Friday, July 17, 2009

Guest Chef: It's Jackson

It sort of defeats the purpose of the whole guest chef idea if I include myself but I figure that since I am visiting, I am just as qualified to fit the label as anyone. Since sleeping at someone else’s house dubs you a houseguest, the label should extend to guest chef when cooking in someone else’s kitchen. My brother and his lady have been hoping that I would cook for them for quite a while after getting a taste of it in Connecticut about a month ago. I spent Friday night with some old friends and we had ourselves a pretty raucous time involving Patron and cucumber martinis, a shocking combo I know. Needless to say Saturday was a little rough so I spent it by the pool after sleeping in. The three of us decided to stay in for an early dinner before hitting the new Woody Allen movie so I ransacked the fridge and took it from there. The first course, more like a tiny salad amuse, was degorged cucumber with Dijon vinaigrette. Degorging is essentially the process of removing water from vegetables like zucchini or cucumber using salt and dry kitchen towels. After I had drained them of their liquid I tossed thin slices of cucumber with a vinaigrette spiked with basil oil and fresh basil chiffonade.

Pilar, my brother’s lady, is very pregnant and therefore must eat a ton of protein whether dairy products or animal protein so I wanted to cook something that would fill her dinnertime quota. I thought a frittata would be the perfect thing since it is made almost entirely of eggs. They had some lovely purple asparagus spears in the fridge so I went with an asparagus frittata. A frittata is an omelet of sorts that you do not have to flip; one side is fried in a skillet before being transferred to a hot oven which crisps the top half. I used about eight eggs and a tablespoon of cream for richness along with about ten asparagus spears, fibrous stems peeled and chopped. This is a really fantastic and easy dish to make because it only takes about fifteen minutes and everybody enjoys a good egg dish every now and then. Pilar enjoyed the departure from her habitual egg sandwich, cheese wedge and glass of milk, or bowl of ricotta which made the whole venture worth it.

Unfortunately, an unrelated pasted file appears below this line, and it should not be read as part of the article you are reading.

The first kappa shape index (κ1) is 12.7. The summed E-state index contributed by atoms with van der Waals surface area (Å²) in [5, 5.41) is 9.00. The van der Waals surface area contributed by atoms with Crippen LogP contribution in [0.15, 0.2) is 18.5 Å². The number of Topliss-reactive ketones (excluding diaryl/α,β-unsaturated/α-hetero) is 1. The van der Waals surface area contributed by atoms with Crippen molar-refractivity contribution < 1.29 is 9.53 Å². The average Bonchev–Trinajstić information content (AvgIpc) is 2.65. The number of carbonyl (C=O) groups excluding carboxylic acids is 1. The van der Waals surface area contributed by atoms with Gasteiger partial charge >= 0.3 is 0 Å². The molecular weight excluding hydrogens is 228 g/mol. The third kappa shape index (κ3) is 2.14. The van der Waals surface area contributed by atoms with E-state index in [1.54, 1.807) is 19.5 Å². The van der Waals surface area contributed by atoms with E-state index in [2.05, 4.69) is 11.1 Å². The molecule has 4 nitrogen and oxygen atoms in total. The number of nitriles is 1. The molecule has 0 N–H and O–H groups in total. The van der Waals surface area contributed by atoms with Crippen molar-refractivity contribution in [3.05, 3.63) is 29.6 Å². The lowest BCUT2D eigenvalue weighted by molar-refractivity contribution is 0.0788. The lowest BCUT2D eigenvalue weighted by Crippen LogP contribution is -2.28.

The third dish was about as banal and simple as it gets; a green salad with sliced cherry tomatoes. The vinaigrette however was an interesting thing however, derived from a recipe I learned from my sister about a decade ago. She developed an Asian inspired vinaigrette which is nice because it is so radically different from most salad dressings, especially the French standard mustard vinaigrette. The dressing is made with pressed garlic, soy sauce, lemon juice, Worcestershire sauce, and olive oil whisked together. It is so unique and jazzes up even the dullest salad greens like iceberg and romaine. I loved visiting Los Angeles and spending time with my friends and family, going about eating and drinking in my hometown. I grew up and spent the first eighteen years of my life in LA which will always hold a place in my heart and I welcomed the opportunity to catch up, as well as cook, in the city I know and love. As always, I encourage you to enjoy and share delicious food and home cooked meals with yourself and others!

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